If you like the look of the Smeg kettle, but can’t stomach the price – the older Smeg KLF01 kettle[4] costs around ?100 and is available in cream, mint, steel, black, light blue, pink and red. We’re testing the Classic version of KLF11 kettle at the moment, and will have results up in the next week, so it’s worth holding out and checking on our kettle reviews[5] to make sure this kettle is up to scratch before you splash out.

Smeg D&G Citrus Juicer, ?399.95

If you want your freshly-squeezed orange juice delivered in the most extravagant way possible, this is the juicer for you. It’s adorned with Sicilian landscapes and, appropriately, citrus fruits, on a bright red background.

We don’t currently test citrus presses, but we’ve found Best Buy fruit and veg juicers, some of which include citrus press attachments, from as little as ?40. If you’re just looking to get good juice fast, check out our juicer reviews[6].

The full range of Smeg Dolce & Gabbana gadgets

There’s no word yet on how much the rest of the D&G appliances will cost when they eventually hit shelves in 2018, but they are likely to be more expensive than the kettle, toaster and citrus juicer as the plain colour versions are. Find out more about the rest of the range below to see if it’s time to start saving up for your dream gadget.

Smeg D&G ECF01 coffee machine

Decorated with a traditional Sicilian symbol – the cart of Catania – and surrounded by a Baroque floral print, the D&G coffee machine is certainly a stylish route to your morning pick-me-up.

The original version of this machine, available in the classic Smeg range of colours, is available now. So, if you can’t bear to wait until next year then you can get brewing today, with prices starting from ?280. Check our review of the Smeg ECF01 coffee machine[7] to get our expert verdict on its coffee-making skills.

Smeg D&G SMF01 Stand Mixer

A brightly coloured stand mixer can be a real statement piece in your kitchen, and this Smeg D&G version is probably the boldest statement of all.

It’s covered in bold multi-coloured patterns and floral details, and has a generous 4.8-litre capacity which should be plenty for everyday baking tasks. It’s likely to be pricey, though not necessarily significantly more than the latest KitchenAid mixers. Check our stand mixer reviews[8] to find the most stylish options for your budget that also guarantee a good bake.

Smeg D&G BLF01 Blender

The designs on the Dolce & Gabbana edition of Smeg’s jug blender are an ode to the history of Italy, featuring images of temples, archaeological sites and landscapes.

The 800W blender has four speed settings and a 1.5-litre plastic jug. You can buy it now in the standard Smeg colours, including cream, mint, steel, black, light blue, pink and red. Prices start from ?149.

If you’d rather leave the art to your walls and just want a blender that makes brilliant smoothies, check our list of Best Buy blenders[9] to see which ones made the cut.

Smeg D&G SJF01 Slow Juicer

In 2018 you’ll also be able to get your hands on the D&G version of Smeg’s slow juicer. Its a masticating model, which means that it crushes fruit and veg gradually, squashing the juice out, rather than blitzing ingredients with a fast-spinning blade that flings the juice out, as centrifugal juicers do. This method is claimed to result in better quality juice, and more of it, although we haven’t always found that to be the case in our juicing tests.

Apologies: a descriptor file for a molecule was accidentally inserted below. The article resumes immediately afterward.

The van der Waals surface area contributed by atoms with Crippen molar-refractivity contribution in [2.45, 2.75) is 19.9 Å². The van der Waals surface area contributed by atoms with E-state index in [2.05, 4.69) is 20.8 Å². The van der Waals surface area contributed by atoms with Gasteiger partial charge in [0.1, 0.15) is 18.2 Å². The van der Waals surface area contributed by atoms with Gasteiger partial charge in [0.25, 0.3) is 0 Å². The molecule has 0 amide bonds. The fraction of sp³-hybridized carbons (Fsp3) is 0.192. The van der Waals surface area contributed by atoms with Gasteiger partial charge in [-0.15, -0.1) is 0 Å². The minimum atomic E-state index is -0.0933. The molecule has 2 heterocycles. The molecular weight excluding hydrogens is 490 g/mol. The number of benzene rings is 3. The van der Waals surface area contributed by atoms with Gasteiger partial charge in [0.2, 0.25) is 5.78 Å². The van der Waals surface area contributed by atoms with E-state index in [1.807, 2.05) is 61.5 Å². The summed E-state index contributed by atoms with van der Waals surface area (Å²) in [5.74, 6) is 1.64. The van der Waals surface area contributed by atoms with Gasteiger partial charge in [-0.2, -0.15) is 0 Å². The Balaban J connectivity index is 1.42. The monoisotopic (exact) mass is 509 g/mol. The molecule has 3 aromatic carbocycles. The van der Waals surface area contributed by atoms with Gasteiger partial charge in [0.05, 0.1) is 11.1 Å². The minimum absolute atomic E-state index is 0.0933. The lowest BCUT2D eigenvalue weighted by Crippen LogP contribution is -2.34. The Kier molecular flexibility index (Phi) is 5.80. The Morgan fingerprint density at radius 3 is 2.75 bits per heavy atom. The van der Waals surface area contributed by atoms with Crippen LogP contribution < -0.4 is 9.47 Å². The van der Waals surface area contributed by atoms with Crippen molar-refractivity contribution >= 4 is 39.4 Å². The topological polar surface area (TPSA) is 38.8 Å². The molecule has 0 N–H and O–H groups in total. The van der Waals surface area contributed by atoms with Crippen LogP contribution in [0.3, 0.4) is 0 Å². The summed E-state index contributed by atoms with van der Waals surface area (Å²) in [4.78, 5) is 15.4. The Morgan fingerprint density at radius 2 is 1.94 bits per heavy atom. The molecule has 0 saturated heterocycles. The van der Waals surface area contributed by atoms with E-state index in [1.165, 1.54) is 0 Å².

For more advice see our guide to slow vs fast juicers[10]. The original version costs around ?449, so we’d expect the D&G version to cost significantly more. We’re currently testing this juicer, but for now you can get our first impressions in our Smeg SJF01 slow juicer first look review[11] and watch a video of this juicer in action.

Which? verdict on Smeg D&G appliances

There is no denying the unique style of this collection as well as the care and attention that has gone into creating the designs, but with a price tag of upwards of ?400 you’d be wise to check that the function and specifications are up to scratch before you buy.

If you want to jazz up your kitchen with some stylish gadgets, but don’t want to spend a small fortune, we’ve uncovered some brilliant cheap Best Buy kettles[12] and Best Buy toasters[13] in our tests, in a variety of patterns, styles and colours that will ensure your home looks great and your breakfast is cooked perfectly.

More designer appliances: Smeg D&G fridges

Smeg and Dolce and Gabbana first collaborated on a collection of 100 hand-painted fridges in 2016, which went on sale for an eye-watering ?30,000 each. Dolce & Gabbana worked with Sicilian artists including Salvatore Sapienza to create the detailed designs that, like the ‘Sicily Is My Love’ collection, were inspired by Italian traditions, colours and landscapes. Few people are willing to spend ?30,000 on a fridge, but you might be tempted by Smeg’s trademark retro-look fridges.

We’ve put these models through our rigorous lab tests to bring you impartial advice on whether they are a good buy.

Check our Smeg fridge reviews[14] to get our verdict.

References

  1. ^ Smeg kettles (www.which.co.uk)
  2. ^ Smeg toasters (www.which.co.uk)
  3. ^ toaster reviews (www.which.co.uk)
  4. ^ Smeg KLF01 kettle (www.which.co.uk)
  5. ^ kettle reviews (www.which.co.uk)
  6. ^ juicer reviews (www.which.co.uk)
  7. ^ Smeg ECF01 coffee machine (www.which.co.uk)
  8. ^ stand mixer reviews (www.which.co.uk)
  9. ^ Best Buy blenders (www.which.co.uk)
  10. ^ guide to slow vs fast juicers (www.which.co.uk)
  11. ^ Smeg SJF01 slow juicer first look review (www.which.co.uk)
  12. ^ Best Buy kettles (preview.internal.which.co.uk)
  13. ^ Best Buy toasters (preview.internal.which.co.uk)
  14. ^ Smeg fridge reviews (www.which.co.uk)